Here we are in November and it’s the same old, same old….time is flying. As if we didn’t already feel that we were racing against time some days…when scanning the aisles for last minute Halloween goodies, and you turn to see stockings and candy canes hung with care behind you, it’s difficult to keep it in mind to practice living in the present and making the most of each moment.
But we keep trying!
To focus on making the most of our time, I’m going to post our first conversation topic, posted by a reader.
If you are a stepparent or child, a professional with experience working with step or blended families, or just have something helpful and encouraging to say….your thoughts and insights are very much appreciated. Please send your feedback via the submission form, or by writing to firstname.lastname@example.org
*Remember, that all submissions are kept strictly confidential and no identifying or contact information will be publicly posted.
The following message was submitted by a Matters reader;
I think one of my struggles that others experience is the adaptation to step children. Big adjustment from different perspectives. There are three factors that apply to my particular scenario. 1. They do not live with us, but is a fairly regular visitation schedule. 2. I do not have children of my own 3. One child is an adult – so that whole interaction is different again. I am embarrassed to admit but there is a struggle around awkwardness still after being together for years. I have never really seeked resources as I had never really put that much thought into it until you posed this conversation challenge. I see other families where it appears the whole transition to merging families was seemingly seamless – and perhaps they were. However, I would like to strengthen my bond with his children especially as I dont have any of my own and this is a void for me. I also worry (now you got me started lol) that because my spouse has been given a shortened life expectancy that when he passes I would no longer have a relationship with these kids. So, in a nutshell that is something not only personal but something others must experience as well.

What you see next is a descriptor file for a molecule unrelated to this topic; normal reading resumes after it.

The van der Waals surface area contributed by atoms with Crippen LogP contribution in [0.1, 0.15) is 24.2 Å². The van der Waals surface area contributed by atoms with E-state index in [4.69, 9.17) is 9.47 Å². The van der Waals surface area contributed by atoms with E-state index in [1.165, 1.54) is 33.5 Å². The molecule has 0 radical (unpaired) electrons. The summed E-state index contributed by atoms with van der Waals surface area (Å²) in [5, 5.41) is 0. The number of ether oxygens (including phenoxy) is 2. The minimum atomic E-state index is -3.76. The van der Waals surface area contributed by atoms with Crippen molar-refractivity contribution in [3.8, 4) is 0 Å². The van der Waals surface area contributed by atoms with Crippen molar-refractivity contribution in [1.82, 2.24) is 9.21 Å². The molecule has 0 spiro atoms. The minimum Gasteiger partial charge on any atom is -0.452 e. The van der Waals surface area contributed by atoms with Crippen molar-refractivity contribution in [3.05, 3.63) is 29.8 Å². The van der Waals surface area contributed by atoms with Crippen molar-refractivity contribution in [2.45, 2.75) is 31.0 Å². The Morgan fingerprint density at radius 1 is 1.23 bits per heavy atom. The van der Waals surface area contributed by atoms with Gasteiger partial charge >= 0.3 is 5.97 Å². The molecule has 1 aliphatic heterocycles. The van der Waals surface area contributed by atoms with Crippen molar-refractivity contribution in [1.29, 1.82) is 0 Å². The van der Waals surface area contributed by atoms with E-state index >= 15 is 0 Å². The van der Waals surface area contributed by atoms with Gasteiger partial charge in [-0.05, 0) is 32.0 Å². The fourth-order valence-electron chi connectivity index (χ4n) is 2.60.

Thank you for taking the time to open up about your personal experiences. Sharing experiences not only helps us to personally navigate problem solving strategies and choices to work our way through our own issues, but it lets others in similar situations know that they are not alone. Helen Keller once said that “alone we can do so little, together we can do so much.”
It’s so true. Let’s get this conversation started and learn from each other how we have dealt with like issues and situations. Support. Understanding. Empowerment.
Please visit the following link to find out more about Step and Blended Families.